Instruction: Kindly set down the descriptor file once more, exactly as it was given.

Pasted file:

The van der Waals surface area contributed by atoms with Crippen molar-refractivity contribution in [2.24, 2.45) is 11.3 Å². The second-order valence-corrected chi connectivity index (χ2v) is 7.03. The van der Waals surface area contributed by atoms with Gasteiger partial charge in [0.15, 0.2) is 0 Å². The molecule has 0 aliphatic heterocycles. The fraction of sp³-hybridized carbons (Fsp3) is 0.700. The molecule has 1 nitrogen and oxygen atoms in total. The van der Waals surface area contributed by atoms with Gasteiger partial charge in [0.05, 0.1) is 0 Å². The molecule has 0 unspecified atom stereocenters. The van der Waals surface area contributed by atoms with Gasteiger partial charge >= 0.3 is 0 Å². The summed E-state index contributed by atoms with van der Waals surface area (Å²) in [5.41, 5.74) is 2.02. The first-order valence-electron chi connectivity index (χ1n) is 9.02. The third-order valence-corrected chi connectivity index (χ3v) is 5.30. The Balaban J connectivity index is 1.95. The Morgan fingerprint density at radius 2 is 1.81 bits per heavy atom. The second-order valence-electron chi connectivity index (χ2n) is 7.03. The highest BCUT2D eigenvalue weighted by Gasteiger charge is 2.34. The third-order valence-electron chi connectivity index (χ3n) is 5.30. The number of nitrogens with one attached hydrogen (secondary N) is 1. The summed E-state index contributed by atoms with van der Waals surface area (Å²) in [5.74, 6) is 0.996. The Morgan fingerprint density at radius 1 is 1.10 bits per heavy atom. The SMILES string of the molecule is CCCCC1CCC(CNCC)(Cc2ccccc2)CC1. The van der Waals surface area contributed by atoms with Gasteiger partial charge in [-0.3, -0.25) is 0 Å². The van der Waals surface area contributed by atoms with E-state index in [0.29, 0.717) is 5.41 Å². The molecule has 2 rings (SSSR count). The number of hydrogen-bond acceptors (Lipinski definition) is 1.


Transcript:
The van der Waals surface area contributed by atoms with Crippen molar-refractivity contribution in [2.24, 2.45) is 11.3 Å². The second-order valence-corrected chi connectivity index (χ2v) is 7.03. The van der Waals surface area contributed by atoms with Gasteiger partial charge in [0.15, 0.2) is 0 Å². The molecule has 0 aliphatic heterocycles. The fraction of sp³-hybridized carbons (Fsp3) is 0.700. The molecule has 1 nitrogen and oxygen atoms in total. The van der Waals surface area contributed by atoms with Gasteiger partial charge in [0.05, 0.1) is 0 Å². The molecule has 0 unspecified atom stereocenters. The van der Waals surface area contributed by atoms with Gasteiger partial charge >= 0.3 is 0 Å². The summed E-state index contributed by atoms with van der Waals surface area (Å²) in [5.41, 5.74) is 2.02. The first-order valence-electron chi connectivity index (χ1n) is 9.02. The third-order valence-corrected chi connectivity index (χ3v) is 5.30. The Balaban J connectivity index is 1.95. The Morgan fingerprint density at radius 2 is 1.81 bits per heavy atom. The second-order valence-electron chi connectivity index (χ2n) is 7.03. The highest BCUT2D eigenvalue weighted by Gasteiger charge is 2.34. The third-order valence-electron chi connectivity index (χ3n) is 5.30. The number of nitrogens with one attached hydrogen (secondary N) is 1. The summed E-state index contributed by atoms with van der Waals surface area (Å²) in [5.74, 6) is 0.996. The Morgan fingerprint density at radius 1 is 1.10 bits per heavy atom. The SMILES string of the molecule is CCCCC1CCC(CNCC)(Cc2ccccc2)CC1. The van der Waals surface area contributed by atoms with Gasteiger partial charge in [-0.3, -0.25) is 0 Å². The van der Waals surface area contributed by atoms with E-state index in [0.29, 0.717) is 5.41 Å². The molecule has 2 rings (SSSR count). The number of hydrogen-bond acceptors (Lipinski definition) is 1.